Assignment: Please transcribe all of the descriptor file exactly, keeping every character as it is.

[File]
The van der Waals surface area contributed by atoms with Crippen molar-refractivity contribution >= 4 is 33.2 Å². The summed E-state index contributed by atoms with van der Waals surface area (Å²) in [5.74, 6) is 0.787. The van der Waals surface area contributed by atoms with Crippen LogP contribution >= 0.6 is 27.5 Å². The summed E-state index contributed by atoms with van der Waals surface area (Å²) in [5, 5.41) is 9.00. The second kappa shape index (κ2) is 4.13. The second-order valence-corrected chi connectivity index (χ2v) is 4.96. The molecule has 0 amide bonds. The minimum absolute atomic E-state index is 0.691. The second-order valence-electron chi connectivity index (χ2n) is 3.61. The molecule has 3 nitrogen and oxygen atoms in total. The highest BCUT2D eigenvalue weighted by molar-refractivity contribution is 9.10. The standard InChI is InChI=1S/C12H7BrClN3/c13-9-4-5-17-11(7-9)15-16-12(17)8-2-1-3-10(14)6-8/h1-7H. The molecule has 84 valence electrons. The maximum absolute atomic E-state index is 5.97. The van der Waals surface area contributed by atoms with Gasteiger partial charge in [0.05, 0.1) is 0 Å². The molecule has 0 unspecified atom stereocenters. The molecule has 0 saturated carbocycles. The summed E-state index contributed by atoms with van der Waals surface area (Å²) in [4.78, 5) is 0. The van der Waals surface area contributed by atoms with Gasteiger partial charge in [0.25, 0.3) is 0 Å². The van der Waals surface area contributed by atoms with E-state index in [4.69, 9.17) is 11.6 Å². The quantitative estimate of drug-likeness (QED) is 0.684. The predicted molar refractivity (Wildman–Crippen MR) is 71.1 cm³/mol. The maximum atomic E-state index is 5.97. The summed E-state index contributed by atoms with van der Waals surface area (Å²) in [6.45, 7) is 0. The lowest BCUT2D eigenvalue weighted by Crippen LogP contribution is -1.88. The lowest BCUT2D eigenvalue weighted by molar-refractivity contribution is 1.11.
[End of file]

The van der Waals surface area contributed by atoms with Crippen molar-refractivity contribution >= 4 is 33.2 Å². The summed E-state index contributed by atoms with van der Waals surface area (Å²) in [5.74, 6) is 0.787. The van der Waals surface area contributed by atoms with Crippen LogP contribution >= 0.6 is 27.5 Å². The summed E-state index contributed by atoms with van der Waals surface area (Å²) in [5, 5.41) is 9.00. The second kappa shape index (κ2) is 4.13. The second-order valence-corrected chi connectivity index (χ2v) is 4.96. The molecule has 0 amide bonds. The minimum absolute atomic E-state index is 0.691. The second-order valence-electron chi connectivity index (χ2n) is 3.61. The molecule has 3 nitrogen and oxygen atoms in total. The highest BCUT2D eigenvalue weighted by molar-refractivity contribution is 9.10. The standard InChI is InChI=1S/C12H7BrClN3/c13-9-4-5-17-11(7-9)15-16-12(17)8-2-1-3-10(14)6-8/h1-7H. The molecule has 84 valence electrons. The maximum absolute atomic E-state index is 5.97. The van der Waals surface area contributed by atoms with Gasteiger partial charge in [0.05, 0.1) is 0 Å². The molecule has 0 unspecified atom stereocenters. The molecule has 0 saturated carbocycles. The summed E-state index contributed by atoms with van der Waals surface area (Å²) in [4.78, 5) is 0. The van der Waals surface area contributed by atoms with Gasteiger partial charge in [0.25, 0.3) is 0 Å². The van der Waals surface area contributed by atoms with E-state index in [4.69, 9.17) is 11.6 Å². The quantitative estimate of drug-likeness (QED) is 0.684. The predicted molar refractivity (Wildman–Crippen MR) is 71.1 cm³/mol. The maximum atomic E-state index is 5.97. The summed E-state index contributed by atoms with van der Waals surface area (Å²) in [6.45, 7) is 0. The lowest BCUT2D eigenvalue weighted by Crippen LogP contribution is -1.88. The lowest BCUT2D eigenvalue weighted by molar-refractivity contribution is 1.11.